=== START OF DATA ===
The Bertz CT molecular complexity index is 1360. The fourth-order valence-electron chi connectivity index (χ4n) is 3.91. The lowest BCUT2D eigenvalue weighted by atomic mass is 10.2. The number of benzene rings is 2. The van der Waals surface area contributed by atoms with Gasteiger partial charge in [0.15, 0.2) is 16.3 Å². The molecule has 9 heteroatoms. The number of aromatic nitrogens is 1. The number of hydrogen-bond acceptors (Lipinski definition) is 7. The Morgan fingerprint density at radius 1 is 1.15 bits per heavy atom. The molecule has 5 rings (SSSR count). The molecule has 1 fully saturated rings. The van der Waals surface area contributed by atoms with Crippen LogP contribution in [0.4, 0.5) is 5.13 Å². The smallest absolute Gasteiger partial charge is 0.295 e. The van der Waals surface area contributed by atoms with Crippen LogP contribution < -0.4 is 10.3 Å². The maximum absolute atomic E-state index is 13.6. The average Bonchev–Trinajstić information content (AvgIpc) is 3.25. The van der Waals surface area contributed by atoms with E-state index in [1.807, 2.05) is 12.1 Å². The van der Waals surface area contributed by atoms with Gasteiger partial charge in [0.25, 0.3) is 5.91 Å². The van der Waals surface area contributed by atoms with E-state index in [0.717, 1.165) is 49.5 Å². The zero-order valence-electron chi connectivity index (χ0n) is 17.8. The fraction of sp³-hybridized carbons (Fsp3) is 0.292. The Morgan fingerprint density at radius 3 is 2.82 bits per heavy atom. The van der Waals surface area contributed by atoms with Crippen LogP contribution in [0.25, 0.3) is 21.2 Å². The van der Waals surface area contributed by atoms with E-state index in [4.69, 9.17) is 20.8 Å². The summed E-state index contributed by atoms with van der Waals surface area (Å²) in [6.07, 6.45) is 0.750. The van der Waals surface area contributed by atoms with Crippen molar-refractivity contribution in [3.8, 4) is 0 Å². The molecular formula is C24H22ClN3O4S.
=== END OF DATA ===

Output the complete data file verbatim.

The Bertz CT molecular complexity index is 1360. The fourth-order valence-electron chi connectivity index (χ4n) is 3.91. The lowest BCUT2D eigenvalue weighted by atomic mass is 10.2. The number of benzene rings is 2. The van der Waals surface area contributed by atoms with Gasteiger partial charge in [0.15, 0.2) is 16.3 Å². The molecule has 9 heteroatoms. The number of aromatic nitrogens is 1. The number of hydrogen-bond acceptors (Lipinski definition) is 7. The Morgan fingerprint density at radius 1 is 1.15 bits per heavy atom. The molecule has 5 rings (SSSR count). The molecule has 1 fully saturated rings. The van der Waals surface area contributed by atoms with Crippen LogP contribution in [0.4, 0.5) is 5.13 Å². The smallest absolute Gasteiger partial charge is 0.295 e. The van der Waals surface area contributed by atoms with Crippen LogP contribution < -0.4 is 10.3 Å². The maximum absolute atomic E-state index is 13.6. The average Bonchev–Trinajstić information content (AvgIpc) is 3.25. The van der Waals surface area contributed by atoms with E-state index in [1.807, 2.05) is 12.1 Å². The van der Waals surface area contributed by atoms with Gasteiger partial charge in [0.25, 0.3) is 5.91 Å². The van der Waals surface area contributed by atoms with E-state index in [0.717, 1.165) is 49.5 Å². The zero-order valence-electron chi connectivity index (χ0n) is 17.8. The fraction of sp³-hybridized carbons (Fsp3) is 0.292. The Morgan fingerprint density at radius 3 is 2.82 bits per heavy atom. The van der Waals surface area contributed by atoms with Crippen LogP contribution in [0.25, 0.3) is 21.2 Å². The van der Waals surface area contributed by atoms with E-state index in [4.69, 9.17) is 20.8 Å². The summed E-state index contributed by atoms with van der Waals surface area (Å²) in [6.07, 6.45) is 0.750. The van der Waals surface area contributed by atoms with Crippen molar-refractivity contribution in [3.8, 4) is 0 Å². The molecular formula is C24H22ClN3O4S.